So Am I A Dyke?

I didn’t grow up with the word “dyke” meaning anything to me. The dialects of Spanish that were my first language don’t have ready equivalents for it, preferring euphemisms that only become offensive in certain tones. I don’t know if the people I came from use “perica” or “tortillera” for themselves, or if they borrow the more evocative slurs used for gay men, or use some other language entirely. My mother preferred to stammer out her disgust in English half-syllables whenever she had to mention queer women, and that sense of wrongness stayed attached to those words in my mind. I was closed to this part of myself in those days, unaware of my queer heritage even as I found no room in my heart for their contempt. The queer community where I finally found myself speaks primarily English, and it’s here that I finally met proud dykes.

Alyssa at her Ph.D. defense, wearing a black top with elbow-length sleeves, a filmy pink floral skirt, a pink necklace, and black wedge heels. Her hair is in a ponytail other than two forelocks.
Alyssa at her Ph.D. defense, May 2016. I had so much hope then.

I’m still getting used to that word.

I don’t take up the kind of space that seems to come with “dyke.” The visual language of power that dyke-dom seems to encompass doesn’t work the same way in Spanish, and I wouldn’t know how to begin conveying that image in a way that would make sense to my people. The finer points of that language barrier are worth an essay in their own right…which I, being me, eventually got published.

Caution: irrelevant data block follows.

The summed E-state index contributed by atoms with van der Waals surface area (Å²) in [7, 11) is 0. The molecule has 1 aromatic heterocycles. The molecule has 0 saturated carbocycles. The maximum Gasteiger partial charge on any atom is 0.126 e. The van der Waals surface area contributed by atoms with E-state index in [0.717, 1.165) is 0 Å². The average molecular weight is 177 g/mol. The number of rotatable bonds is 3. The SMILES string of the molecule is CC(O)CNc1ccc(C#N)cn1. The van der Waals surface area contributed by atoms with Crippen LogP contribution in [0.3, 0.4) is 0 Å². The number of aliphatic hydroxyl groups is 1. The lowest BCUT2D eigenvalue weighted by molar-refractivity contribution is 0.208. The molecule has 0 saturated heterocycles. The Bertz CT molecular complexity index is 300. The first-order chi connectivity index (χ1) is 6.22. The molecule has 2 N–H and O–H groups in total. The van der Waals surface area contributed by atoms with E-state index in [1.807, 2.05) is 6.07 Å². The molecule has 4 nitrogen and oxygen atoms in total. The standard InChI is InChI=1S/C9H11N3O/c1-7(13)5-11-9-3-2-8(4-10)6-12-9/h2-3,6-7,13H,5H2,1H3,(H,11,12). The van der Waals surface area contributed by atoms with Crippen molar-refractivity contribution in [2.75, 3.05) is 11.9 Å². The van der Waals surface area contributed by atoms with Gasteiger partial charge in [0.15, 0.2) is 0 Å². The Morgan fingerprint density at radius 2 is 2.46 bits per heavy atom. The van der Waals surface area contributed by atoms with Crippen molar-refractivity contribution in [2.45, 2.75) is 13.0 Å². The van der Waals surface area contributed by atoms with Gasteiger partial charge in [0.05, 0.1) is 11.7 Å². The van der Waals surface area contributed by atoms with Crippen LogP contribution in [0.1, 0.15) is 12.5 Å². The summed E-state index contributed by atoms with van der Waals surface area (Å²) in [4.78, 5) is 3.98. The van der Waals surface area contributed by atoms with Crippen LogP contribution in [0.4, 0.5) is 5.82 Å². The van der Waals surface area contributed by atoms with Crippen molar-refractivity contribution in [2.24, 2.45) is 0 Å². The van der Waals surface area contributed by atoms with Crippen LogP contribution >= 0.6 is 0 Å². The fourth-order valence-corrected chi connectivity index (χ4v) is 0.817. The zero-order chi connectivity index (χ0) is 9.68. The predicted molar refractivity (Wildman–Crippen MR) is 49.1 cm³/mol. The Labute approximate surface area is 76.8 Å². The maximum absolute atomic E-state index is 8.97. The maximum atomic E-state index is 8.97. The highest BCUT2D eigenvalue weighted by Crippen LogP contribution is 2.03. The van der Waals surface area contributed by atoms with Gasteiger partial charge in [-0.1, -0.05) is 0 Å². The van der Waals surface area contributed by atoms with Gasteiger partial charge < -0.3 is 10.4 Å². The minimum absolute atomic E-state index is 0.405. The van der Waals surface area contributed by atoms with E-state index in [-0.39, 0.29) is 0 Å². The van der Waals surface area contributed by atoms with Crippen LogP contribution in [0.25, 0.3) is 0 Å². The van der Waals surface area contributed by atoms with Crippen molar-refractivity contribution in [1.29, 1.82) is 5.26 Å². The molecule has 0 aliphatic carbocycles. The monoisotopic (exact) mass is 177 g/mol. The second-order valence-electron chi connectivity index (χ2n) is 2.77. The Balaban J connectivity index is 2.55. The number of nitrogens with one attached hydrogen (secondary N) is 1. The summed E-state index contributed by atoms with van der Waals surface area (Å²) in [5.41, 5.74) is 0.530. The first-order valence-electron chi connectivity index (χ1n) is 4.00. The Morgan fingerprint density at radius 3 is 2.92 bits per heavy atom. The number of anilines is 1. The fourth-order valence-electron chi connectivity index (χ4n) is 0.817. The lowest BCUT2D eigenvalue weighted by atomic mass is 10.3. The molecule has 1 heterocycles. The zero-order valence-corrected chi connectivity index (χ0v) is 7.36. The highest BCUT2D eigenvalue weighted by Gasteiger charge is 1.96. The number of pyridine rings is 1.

More than that, though, I grew up autistic and emotionally abused, and didn’t find my gender until I was nearly 30. My people have a way of cultivating the hidebound, controlling, conservative Catholic conformists in their midst and making them the standard that everyone else sees, and that is who and what I escaped when I found my way here. Two thousand kilometers meant I could finally make my revolt against every bar of the prison they tried to build around me, and so I revolted. Seven years of soul-searching and life-queering later, here I am: short, dainty, and, just, so very femme. In my elegant smallness, I find my transgender lesbian freedom. There is power in looking weak and being strong, power I can make even my people understand.

So am I a dyke? I don’t know yet. But I know, around you lot, I’m home, and that’s far more important.

 

Delivered to the Ottawa Dyke March, 26 August 2017

 

 

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So Am I A Dyke?

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